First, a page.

According to a new report by Drone Wars UK, at least seven Middle Eastern countries have either procured armed drones from China or have developed their own. Alarmingly, the authors also note that the number of states deploying armed drones has quadrupled in the past five years, and is on track to double within the next two years.
As of today, Egypt, Iran, Iraq, Israel, UAE and Saudi Arabia operate armed drones in the Middle East, which accompany the drones deployed by the US, Israel, Russia and the United Kingdom in the region.In Gaza, for instance, Israel has begun dropping tear gas canisters from drones, which have injured and maimed dozens in the past two months.Moreover, Israel, Iran, Turkey, Saudi Arabia and the UAE have all launched drone strikes beyond their borders, many of them in Syria. Of particular concern to human rights groups is the use of drones against pro-democracy and human rights protesters.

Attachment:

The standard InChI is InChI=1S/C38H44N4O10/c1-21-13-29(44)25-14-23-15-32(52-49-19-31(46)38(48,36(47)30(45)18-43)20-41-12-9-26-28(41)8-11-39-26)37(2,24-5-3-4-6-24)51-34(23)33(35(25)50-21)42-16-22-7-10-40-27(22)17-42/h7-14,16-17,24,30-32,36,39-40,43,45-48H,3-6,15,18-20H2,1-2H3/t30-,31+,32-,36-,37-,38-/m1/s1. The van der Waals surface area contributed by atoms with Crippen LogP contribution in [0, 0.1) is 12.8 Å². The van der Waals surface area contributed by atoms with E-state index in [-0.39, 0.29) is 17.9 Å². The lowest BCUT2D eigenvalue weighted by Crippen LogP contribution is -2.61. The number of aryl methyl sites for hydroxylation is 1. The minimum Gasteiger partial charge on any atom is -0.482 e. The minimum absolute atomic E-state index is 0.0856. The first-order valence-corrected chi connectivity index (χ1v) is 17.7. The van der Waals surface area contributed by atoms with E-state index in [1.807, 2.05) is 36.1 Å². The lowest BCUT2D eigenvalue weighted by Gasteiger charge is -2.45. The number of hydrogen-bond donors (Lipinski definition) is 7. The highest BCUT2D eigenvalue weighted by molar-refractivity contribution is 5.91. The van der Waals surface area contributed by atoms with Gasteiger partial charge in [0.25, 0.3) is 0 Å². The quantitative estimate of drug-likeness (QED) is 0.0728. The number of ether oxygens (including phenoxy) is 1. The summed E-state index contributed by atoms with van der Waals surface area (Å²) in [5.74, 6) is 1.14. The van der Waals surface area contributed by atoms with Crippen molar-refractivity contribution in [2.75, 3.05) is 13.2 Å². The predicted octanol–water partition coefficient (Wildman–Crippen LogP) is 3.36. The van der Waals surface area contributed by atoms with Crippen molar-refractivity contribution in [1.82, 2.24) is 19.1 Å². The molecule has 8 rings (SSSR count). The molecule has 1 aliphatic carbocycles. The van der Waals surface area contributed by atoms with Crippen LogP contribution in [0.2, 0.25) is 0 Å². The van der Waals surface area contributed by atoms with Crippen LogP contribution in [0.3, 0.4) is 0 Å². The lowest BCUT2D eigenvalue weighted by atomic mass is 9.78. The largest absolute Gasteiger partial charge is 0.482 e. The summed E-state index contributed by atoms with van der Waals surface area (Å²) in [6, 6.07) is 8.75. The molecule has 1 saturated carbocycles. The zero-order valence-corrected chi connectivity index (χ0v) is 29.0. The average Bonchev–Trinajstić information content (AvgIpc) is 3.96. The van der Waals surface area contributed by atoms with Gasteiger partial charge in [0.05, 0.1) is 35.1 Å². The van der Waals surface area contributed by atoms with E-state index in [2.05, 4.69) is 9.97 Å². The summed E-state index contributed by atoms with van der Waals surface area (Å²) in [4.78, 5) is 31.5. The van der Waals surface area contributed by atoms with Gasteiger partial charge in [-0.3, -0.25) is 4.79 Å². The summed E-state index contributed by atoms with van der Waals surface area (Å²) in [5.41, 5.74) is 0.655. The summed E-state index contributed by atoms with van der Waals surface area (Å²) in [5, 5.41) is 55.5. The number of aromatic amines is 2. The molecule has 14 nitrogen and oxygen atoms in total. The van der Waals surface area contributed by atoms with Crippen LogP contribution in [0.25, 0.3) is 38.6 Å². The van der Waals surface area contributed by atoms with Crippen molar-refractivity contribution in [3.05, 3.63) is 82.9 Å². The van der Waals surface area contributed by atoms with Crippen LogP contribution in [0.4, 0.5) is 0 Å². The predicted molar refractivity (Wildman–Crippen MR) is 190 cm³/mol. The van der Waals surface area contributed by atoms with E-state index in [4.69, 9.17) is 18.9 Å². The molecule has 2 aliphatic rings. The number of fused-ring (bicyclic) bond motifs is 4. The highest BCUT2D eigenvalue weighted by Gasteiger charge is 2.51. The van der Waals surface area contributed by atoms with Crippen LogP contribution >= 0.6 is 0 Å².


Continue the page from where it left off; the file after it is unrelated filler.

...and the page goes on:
“Drones have crossed into a new frontier in military affairs: an area of entirely risk-free, remote and even potentially automated killing detached from human behavioural cues,” observes John Sifton for The Nation.
To this end, a newly released report published by the All Party Parliamentary Group (APPG) on Drones has warned the UK’s use of drones in Syria and Iraq has “raised some serious questions about the legality, efficacy and strategic coherence” regarding drones, adding that UK personnel are at risk of facing trial for murder where civilians are killed in foreign countries.
The APPG report also noted there is growing concern the UK is supporting what can only be defined as an illegal US drone programme, noting, “In its current form, assistance to partners is putting the UK and its personnel at risk of criminal liability. “Our report shows that without a crystal-clear policy, UK armed drones are flying into trouble. This risks harm to innocent civilians and leaves British personnel wide open to criminal prosecution,” said Adam Holloway, a Conservative Party MP and co-chair of the APPG on Drones.